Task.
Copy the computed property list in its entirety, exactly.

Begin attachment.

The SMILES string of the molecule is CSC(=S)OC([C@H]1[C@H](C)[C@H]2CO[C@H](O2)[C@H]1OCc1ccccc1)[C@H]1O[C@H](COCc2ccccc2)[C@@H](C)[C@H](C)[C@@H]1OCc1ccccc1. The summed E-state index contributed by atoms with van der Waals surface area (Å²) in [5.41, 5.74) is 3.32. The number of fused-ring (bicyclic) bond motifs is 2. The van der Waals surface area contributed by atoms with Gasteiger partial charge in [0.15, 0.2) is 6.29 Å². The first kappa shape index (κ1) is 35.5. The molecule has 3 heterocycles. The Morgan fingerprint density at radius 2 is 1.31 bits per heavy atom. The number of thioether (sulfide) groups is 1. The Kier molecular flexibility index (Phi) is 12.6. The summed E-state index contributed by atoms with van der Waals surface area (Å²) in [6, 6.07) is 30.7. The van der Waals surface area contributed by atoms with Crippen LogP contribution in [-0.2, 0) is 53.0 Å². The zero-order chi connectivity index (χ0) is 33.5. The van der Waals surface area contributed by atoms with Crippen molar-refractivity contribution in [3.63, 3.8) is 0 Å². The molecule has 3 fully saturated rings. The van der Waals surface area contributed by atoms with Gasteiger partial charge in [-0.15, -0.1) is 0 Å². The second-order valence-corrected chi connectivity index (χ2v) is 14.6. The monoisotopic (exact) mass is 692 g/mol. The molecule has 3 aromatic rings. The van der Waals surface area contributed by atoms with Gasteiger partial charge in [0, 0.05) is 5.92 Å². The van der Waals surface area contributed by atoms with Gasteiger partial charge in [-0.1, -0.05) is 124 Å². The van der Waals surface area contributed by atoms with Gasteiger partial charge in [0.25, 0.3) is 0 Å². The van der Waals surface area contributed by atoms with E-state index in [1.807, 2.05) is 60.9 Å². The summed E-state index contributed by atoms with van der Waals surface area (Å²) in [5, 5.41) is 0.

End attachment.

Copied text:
The SMILES string of the molecule is CSC(=S)OC([C@H]1[C@H](C)[C@H]2CO[C@H](O2)[C@H]1OCc1ccccc1)[C@H]1O[C@H](COCc2ccccc2)[C@@H](C)[C@H](C)[C@@H]1OCc1ccccc1. The summed E-state index contributed by atoms with van der Waals surface area (Å²) in [5.41, 5.74) is 3.32. The number of fused-ring (bicyclic) bond motifs is 2. The van der Waals surface area contributed by atoms with Gasteiger partial charge in [0.15, 0.2) is 6.29 Å². The first kappa shape index (κ1) is 35.5. The molecule has 3 heterocycles. The Morgan fingerprint density at radius 2 is 1.31 bits per heavy atom. The number of thioether (sulfide) groups is 1. The Kier molecular flexibility index (Phi) is 12.6. The summed E-state index contributed by atoms with van der Waals surface area (Å²) in [6, 6.07) is 30.7. The van der Waals surface area contributed by atoms with Crippen LogP contribution in [-0.2, 0) is 53.0 Å². The zero-order chi connectivity index (χ0) is 33.5. The van der Waals surface area contributed by atoms with Crippen molar-refractivity contribution in [3.63, 3.8) is 0 Å². The molecule has 3 fully saturated rings. The van der Waals surface area contributed by atoms with Gasteiger partial charge in [-0.15, -0.1) is 0 Å². The second-order valence-corrected chi connectivity index (χ2v) is 14.6. The monoisotopic (exact) mass is 692 g/mol. The molecule has 3 aromatic rings. The van der Waals surface area contributed by atoms with Gasteiger partial charge in [0, 0.05) is 5.92 Å². The van der Waals surface area contributed by atoms with Gasteiger partial charge in [-0.1, -0.05) is 124 Å². The van der Waals surface area contributed by atoms with Gasteiger partial charge in [0.25, 0.3) is 0 Å². The van der Waals surface area contributed by atoms with E-state index in [1.807, 2.05) is 60.9 Å². The summed E-state index contributed by atoms with van der Waals surface area (Å²) in [5, 5.41) is 0.